Since 2014, when Facebook acquired Oculus and took a big stake in the VR world, a lot has changed in the immersive industry. Now, VR and AR aren’t just for entertainment any more. Work meetings, training, communication, and a lot of other activities happen in the virtual world.
In 2022, Facebook has become Meta — a company taking a whole new direction toward connecting people in the metaverse, a fully virtual world with endless possibilities. E-commerce has embraced this trend as well, and now we can visit virtual grocery shops.
The COVID pandemic had the largest impact on the digitalization of shopping experiences — since the whole world was going remote and the concept of the metaverse was becoming extremely popular, why not include supermarkets?
In April 2020, Google witnessed a record high search for “food delivery” or “grocery delivery,” and this trend is still up and running.
As recently as 2019, 8 of every 10 people never ordered groceries online, according to a Gallup survey. The whole market value was around $1.2 billion.
By June 2020, that number had hit the $7.2 billion mark.
Our shopping habits have changed. Now we do fewer trips and have more diverse product lists, thanks to a range of delivery opportunities.
All these facts and figures show that the future of grocery shopping is digital, and what’s more important, immersive. Delivery and contactless shopping experiences can be hugely enhanced by Virtual Reality and Augmented Reality.
We’ll find out how, by first taking a look at how these technologies work.
How Does Virtual Grocery Shopping Work?
How the process works is slightly different for VR and AR technologies, so we will review them separately.
VR grocery shopping
Virtual Reality allows users to dive into a 3D virtual world that fully replaces the real-world image.
The user dons a VR headset and enters a virtual shop that shoppers can stroll through, just as if they were inside an actual shop.
The shop is virtually recreated for the VR experience so that it looks and feels just like a real store, or even better.
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The whole process imitates real-world grocery shopping, except for the fact that the user remains at home and need not waste time driving to a local brick-and-mortar store, waiting in line to pay for the groceries, and so on. It’s traditional shopping taken to a new level of comfort and safety.
AR grocery shopping
With AR, the shopping experience is not completely virtual. The user still sees the real world, but it is greatly enhanced by immersive visuals provided by the AR experience.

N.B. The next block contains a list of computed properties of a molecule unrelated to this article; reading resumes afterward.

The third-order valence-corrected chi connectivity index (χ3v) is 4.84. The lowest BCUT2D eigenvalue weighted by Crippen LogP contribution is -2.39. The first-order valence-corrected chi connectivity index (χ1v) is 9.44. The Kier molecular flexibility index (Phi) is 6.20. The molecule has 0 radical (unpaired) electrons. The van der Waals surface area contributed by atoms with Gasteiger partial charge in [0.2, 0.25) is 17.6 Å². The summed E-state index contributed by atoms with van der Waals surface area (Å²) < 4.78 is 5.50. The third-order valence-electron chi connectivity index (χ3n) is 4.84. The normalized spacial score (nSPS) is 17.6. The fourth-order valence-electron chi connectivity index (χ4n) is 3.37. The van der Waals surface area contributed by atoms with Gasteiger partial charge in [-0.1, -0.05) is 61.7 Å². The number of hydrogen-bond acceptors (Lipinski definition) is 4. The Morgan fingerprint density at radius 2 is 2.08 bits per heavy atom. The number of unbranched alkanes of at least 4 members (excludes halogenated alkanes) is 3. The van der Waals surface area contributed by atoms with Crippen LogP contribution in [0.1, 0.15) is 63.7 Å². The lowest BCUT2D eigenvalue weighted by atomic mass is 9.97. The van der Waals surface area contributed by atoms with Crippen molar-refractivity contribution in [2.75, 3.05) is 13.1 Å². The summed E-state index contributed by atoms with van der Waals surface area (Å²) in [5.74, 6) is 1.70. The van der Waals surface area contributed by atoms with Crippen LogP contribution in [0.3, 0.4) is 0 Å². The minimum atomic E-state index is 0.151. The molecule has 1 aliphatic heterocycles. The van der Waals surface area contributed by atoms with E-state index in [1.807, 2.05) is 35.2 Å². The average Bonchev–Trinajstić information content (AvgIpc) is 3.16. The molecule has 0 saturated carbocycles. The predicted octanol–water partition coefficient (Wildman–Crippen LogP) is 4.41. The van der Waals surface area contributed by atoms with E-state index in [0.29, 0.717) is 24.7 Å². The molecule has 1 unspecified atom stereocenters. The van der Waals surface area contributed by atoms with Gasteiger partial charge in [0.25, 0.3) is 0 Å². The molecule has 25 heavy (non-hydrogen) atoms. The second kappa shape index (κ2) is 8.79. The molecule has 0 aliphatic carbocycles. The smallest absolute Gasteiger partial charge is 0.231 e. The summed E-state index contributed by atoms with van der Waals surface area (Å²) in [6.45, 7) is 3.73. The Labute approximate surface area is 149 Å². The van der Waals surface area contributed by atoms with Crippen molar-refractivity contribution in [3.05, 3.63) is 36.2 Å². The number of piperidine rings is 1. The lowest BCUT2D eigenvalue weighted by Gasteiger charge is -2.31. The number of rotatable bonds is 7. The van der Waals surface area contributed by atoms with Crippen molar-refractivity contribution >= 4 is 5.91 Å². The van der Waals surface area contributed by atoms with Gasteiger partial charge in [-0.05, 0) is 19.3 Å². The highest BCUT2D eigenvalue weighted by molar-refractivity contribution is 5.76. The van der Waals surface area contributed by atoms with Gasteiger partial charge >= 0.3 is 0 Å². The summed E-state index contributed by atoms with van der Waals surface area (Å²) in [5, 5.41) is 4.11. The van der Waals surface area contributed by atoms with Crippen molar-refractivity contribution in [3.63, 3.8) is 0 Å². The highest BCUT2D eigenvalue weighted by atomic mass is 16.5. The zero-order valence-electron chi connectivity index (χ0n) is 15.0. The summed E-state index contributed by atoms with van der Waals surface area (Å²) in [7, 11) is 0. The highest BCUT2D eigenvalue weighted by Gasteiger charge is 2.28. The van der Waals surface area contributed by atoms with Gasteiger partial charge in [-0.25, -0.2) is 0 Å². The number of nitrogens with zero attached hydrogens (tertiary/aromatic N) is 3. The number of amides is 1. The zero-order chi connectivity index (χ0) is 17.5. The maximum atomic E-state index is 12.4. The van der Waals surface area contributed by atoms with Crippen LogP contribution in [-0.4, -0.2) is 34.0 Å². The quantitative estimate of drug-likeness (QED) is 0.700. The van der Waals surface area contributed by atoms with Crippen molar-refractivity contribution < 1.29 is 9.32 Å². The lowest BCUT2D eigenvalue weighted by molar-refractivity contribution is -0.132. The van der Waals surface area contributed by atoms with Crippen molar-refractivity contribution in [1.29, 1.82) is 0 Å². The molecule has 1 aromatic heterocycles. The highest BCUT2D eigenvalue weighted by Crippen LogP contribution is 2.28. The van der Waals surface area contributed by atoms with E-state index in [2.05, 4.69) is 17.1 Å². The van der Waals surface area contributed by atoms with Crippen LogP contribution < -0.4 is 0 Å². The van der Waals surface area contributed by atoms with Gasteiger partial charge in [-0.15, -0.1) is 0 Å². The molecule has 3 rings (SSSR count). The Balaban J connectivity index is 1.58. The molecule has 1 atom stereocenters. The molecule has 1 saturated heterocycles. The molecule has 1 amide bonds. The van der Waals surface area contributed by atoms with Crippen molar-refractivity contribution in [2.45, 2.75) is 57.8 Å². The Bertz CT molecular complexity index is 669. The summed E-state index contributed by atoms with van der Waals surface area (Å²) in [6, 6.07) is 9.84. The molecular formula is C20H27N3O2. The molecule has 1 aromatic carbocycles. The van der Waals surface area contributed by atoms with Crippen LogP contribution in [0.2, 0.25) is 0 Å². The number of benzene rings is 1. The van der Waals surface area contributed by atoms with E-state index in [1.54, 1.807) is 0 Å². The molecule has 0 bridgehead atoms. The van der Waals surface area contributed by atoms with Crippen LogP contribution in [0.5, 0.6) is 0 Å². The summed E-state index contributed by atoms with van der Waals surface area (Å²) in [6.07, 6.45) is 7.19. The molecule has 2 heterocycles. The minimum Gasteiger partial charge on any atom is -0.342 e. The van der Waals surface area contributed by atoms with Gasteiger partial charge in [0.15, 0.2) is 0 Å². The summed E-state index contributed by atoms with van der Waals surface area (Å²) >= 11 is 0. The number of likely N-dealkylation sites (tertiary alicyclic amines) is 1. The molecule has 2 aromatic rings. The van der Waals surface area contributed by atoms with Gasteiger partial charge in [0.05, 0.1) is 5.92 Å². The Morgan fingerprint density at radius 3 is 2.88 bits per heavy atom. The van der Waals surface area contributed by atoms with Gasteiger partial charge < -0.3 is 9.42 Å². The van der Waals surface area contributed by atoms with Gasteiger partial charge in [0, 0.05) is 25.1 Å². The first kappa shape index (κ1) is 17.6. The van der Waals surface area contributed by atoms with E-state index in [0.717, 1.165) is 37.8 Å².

For example, the user can scan products with the AR app and get extra information on the brand, the composition of the product, and even see related ads.
The whole experience becomes even more futuristic for users who wear AR glasses. All content, be it marker-based, markerless, or location-based experiences, appears automatically right before the users’ eyes. The app receives data and an integrated store layout once the user enters the facility and shows this information to the user through the glasses. There’s no need to reach for your smartphone and scan particular items.
This is just an overview of how Virtual Reality and Augmented Reality work for the grocery shopping experience in general.
In practice, the possibilities and features that immersive technologies provide for supermarkets are endless. It’s easier to review the details with the help of use cases.
Business Value of AR/VR for an Enhanced Shopping Experience, With Use Cases
Virtual Reality and Augmented Reality technologies bring the following business value:
- Personalization of shopping. With AR, customers can browse shelves with their smartphone and obtain extra data on every product, e.g. calorie values, information about allergens, promotions, and so on.
- Closing the gap between offline and online shopping. With virtual technologies, businesses can bring all the features of online shopping to offline shoppers, with the help of special hardware and apps.
- Boosting brand loyalty. AR/VR allows for building better relationships with customers by providing them with one-of-a-kind virtual experiences.
- Added value to products. In virtual grocery stores, you no longer simply buy groceries — you engage in interactive experiences.
- Insights into customer behavior. Virtual shopping apps are excellent for analyzing customer behavior — they collect data on how users interact with the solution, and the gathered insights help in making better decisions.
Now let’s take a look at how exactly virtual grocery shopping technologies deliver that value.
Personalized shopping experience
There are multiple ways by which AR and VR technologies can redefine the shopping experience, but Dent Reality chose to start from the basics — the shopping list.
Their application allows users to compile their own shopping list and organize products into groups. Then, the app offers directions in AR about where these products can be found in the store. Once you set up the app for yourself, it can even suggest particular products according to your preferences or pre-selected recipes.
Boosting brand loyalty through improving customer experience
Reports suggest that Chinese and Japanese consumers are the most enthusiastic users of AR and VR technologies. For example, 66% of consumers in Japan would be happy to use AR or VR in stores.
Companies are making use of this fact. For example, a Chinese e-commerce grocer created an AR application that helps customers find products they need inside the store. The app shows directions in Augmented Reality and requires only a smartphone to take the supermarket shopping experience to the next level.
The unique thing about this is that these stores are completely virtual; they have no physical facilities. This is a revolutionary way to use location-based AR.
Offline experience brought online
Virtual supermarkets are the perfect option for those who love shopping offline but don’t have free time or simply can’t visit a store, for example while ill.